A Sydney GP who helped revive a three-year-old girl the day before she tragically died from the flu in 2016 has told an inquest she was “probably the sickest child I’ve ever seen”.
But medical staff at one of the city’s biggest children’s hospitals failed to recognise the life-threatening condition of Caitlin Reese Cruz, counsel assisting the inquest Maria Gerace told the Lidcombe Coroners Court on Monday.
She said a series of systemic errors at The Children’s Hospital at Westmead, including poor record keeping and lack of equipment, might have robbed Caitlin of a chance of survival.
The girl’s parents, Marie and Mitch Cruz, told media on Monday they hoped the findings from this inquest would ensure other children don’t “fall through the cracks”.
“We’ve been waiting for almost four years … there’s been a lot of people who’ve been fighting to get some answers. And hopefully this will shed a light on what’s happened and where faults and any other issues have arised,” Ms Cruz said.
“We’re not doing this just for Caitlin, we’re doing this for her little sister who will never know her. But we’re also doing this for families who hopefully may not (have) to experience the same heartache and loss that we have.”
Caitlin had been rushed to the hospital about 2.20pm on the afternoon of October 22, 2016 after she collapsed in her father’s lap at a GP clinic in Rhodes.
Her lips were blue, she was barely breathing, her pulse and blood pressure were non-discernible and she didn’t move when a cannula was inserted into her arm, doctors at the clinic observed.
Despite a brief recovery, less than 24 hours later at 11.15am she was pronounced dead in hospital, with a post-mortem revealing her heart was inflamed and surrounded by fluid caused by a viral influenza B infection.
Ms Gerace told the court on the first day of the week-long inquest Caitlin’s condition rapidly deteriorated after she was finally admitted to the intensive paediatric care unit on the morning of October 23.
That followed hours of “inadequate” care at the hospital, with reports passed between medical staff that did not paint a “clear and complete picture” of her symptoms, nor the “urgency and concern” of her treating GP that day, Ms Gerace said.
Caitlin had collapsed for a second time while waiting for treatment, and had displayed seizure like symptoms.
Ms Gerace said among the concerning failures in care was Caitlin waiting hours to receive an ECG – a test that detects heart issues – as the machine in the hospital’s emergency ward was “out of charge”.
When she was later admitted into a ward a doctor was unable to find a hammer to test her reflexes because equipment had been moved to another part of the hospital.
While in the ward a junior doctor reviewed an ECG taken of the girl’s heart but failed to interpret the results in written records. A senior physician did not see the results for nearly 12 hours.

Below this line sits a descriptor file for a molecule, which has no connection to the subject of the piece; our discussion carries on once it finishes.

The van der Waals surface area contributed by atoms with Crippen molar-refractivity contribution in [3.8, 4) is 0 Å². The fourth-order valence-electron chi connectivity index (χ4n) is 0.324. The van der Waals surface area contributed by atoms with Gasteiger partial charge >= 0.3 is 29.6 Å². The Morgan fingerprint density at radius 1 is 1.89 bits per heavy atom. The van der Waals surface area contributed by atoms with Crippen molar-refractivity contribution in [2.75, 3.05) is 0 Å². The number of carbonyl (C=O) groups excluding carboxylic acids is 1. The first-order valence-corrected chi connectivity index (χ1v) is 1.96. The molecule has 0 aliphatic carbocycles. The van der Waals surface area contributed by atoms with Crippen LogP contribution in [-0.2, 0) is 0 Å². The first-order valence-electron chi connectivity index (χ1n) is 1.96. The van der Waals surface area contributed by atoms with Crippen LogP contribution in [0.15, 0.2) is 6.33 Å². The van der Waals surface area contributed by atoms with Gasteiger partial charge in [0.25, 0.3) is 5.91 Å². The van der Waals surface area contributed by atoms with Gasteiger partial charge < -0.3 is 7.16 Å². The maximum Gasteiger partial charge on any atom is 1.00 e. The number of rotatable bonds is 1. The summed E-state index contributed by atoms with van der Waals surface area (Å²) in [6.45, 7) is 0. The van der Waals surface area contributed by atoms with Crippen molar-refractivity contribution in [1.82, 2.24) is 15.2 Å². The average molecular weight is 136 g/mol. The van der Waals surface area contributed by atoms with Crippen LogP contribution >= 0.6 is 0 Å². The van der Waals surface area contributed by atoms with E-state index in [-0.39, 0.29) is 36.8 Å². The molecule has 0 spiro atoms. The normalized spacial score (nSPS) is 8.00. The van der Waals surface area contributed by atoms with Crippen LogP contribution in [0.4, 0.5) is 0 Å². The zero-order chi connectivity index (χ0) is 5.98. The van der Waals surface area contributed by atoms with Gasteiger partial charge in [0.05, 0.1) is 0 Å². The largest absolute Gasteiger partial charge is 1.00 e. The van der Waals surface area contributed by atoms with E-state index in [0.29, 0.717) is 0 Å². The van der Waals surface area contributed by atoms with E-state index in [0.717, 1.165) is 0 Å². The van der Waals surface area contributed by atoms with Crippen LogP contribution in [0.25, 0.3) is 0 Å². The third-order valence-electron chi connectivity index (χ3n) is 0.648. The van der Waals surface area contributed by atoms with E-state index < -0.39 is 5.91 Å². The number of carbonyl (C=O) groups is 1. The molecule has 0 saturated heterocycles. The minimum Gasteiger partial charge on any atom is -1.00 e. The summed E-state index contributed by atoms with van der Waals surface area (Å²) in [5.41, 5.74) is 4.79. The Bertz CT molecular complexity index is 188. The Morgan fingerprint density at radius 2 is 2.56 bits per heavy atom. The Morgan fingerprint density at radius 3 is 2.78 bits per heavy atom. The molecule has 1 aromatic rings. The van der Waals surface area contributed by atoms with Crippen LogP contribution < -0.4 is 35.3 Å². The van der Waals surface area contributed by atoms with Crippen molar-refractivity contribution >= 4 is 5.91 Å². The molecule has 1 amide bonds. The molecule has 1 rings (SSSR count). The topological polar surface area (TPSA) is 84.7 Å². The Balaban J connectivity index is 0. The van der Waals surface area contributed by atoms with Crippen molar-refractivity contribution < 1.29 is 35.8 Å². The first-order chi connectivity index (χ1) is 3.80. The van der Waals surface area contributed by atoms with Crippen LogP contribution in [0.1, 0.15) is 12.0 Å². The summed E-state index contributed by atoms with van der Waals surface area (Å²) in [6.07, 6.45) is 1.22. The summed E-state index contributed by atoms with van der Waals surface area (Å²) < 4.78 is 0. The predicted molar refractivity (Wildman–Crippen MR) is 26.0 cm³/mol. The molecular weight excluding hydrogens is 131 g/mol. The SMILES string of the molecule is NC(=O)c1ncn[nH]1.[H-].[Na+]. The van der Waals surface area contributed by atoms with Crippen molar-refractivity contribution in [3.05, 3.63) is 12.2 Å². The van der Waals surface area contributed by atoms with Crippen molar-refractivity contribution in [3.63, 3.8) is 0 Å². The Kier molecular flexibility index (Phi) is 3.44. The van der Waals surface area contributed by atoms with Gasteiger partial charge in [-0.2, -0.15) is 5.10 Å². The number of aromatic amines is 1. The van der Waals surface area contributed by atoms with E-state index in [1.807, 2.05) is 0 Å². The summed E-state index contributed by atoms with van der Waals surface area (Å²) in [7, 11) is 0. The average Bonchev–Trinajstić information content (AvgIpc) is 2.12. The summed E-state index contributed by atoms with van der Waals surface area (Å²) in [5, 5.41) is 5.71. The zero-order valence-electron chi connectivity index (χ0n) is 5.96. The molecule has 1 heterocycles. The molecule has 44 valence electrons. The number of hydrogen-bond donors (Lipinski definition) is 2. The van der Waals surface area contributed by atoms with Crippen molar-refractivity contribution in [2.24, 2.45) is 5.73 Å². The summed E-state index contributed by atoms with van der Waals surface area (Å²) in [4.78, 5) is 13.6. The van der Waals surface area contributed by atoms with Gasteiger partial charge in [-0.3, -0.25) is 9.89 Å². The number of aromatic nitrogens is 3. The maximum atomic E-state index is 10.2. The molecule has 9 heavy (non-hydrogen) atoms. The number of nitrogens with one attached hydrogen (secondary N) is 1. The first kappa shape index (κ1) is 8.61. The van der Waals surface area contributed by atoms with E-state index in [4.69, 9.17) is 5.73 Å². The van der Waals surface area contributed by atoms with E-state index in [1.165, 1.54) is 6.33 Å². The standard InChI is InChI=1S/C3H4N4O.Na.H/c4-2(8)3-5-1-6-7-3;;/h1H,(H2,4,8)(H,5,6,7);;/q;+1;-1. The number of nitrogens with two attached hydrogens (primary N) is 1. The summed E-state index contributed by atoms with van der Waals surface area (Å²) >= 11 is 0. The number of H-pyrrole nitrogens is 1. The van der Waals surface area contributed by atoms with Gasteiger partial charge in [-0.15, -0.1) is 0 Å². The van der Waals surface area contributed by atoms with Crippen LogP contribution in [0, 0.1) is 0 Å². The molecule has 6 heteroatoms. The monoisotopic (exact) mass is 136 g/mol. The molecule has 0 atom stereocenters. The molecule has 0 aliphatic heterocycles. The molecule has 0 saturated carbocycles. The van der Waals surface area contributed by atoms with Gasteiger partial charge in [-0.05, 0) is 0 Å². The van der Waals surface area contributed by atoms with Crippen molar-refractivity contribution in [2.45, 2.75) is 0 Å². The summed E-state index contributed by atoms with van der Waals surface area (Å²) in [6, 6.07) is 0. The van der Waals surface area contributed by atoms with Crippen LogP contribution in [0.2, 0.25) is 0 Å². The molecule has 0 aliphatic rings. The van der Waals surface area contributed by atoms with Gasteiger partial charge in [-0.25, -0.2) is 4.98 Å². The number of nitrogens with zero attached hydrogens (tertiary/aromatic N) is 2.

The young girl from Lidcombe had fallen ill with a fever on October 18. Over the next four days she was tired, complained of stomach pains and had little to no appetite.
A worsening in Caitlin’s condition led her concerned father Mitch Cruz to book her into My Health Medical Centre in Rhodes on October 22, where she collapsed in the waiting room.
One of the doctors who worked to revive her at the clinic told the court Caitlin was “probably the sickest child I’ve ever seen in an emergency in general practice”.
A tearful Dr Sumeena Qidwai said she screamed for her receptionist to call an ambulance after observing Caitlin to be “floppy and blue” and appearing to be in imminent cardio-pulmonary arrest.
“I couldn’t feel a peripheral pulse and I was unable to hear her heart rate,” she said.
She described Caitlin as being almost completely non-responsive and believed she was in “imminent danger of death”.
“I’ve never done a cannula where a child didn’t even flinch. She did not flinch,” she said.
Dr Faisal Qidwai told the court Caitlin did not appear to be breathing, and he fixed an oxygen mask to her, turning the flow up high.
When Caitlin left for hospital she had made somewhat of a recovery, now able to breathe on her own and responding to conversation, he said.
However, Dr Sumeena Qidwai told the court she did not think it was appropriate for her to write a referral letter to give to attending paramedics due to the urgency of the situation.
She directly addressed Caitlin’s parents, saying she hoped the inquest could help them “heal”.
Paramedic Julia Hickman gave evidence on Monday that when she and a colleague arrived at the Rhodes clinic they found Caitlin awake, saying Sumeena Qidwai told her the girl had been unresponsive with blue lips but had “come up well”.
“As it was I was looking at a child that was sitting up, breathing, talking with no blue lips,” she said.
Although concerned by what she had been told, Ms Hickman said the GPs did not mention the period when Caitlin’s pulse was not detectable.
If she had the job would have been immediately escalated, she said: “that’s an arrest, so a paediatric arrest requires intensive care.”
The inquest continues before Deputy State Coroner Derek Lee.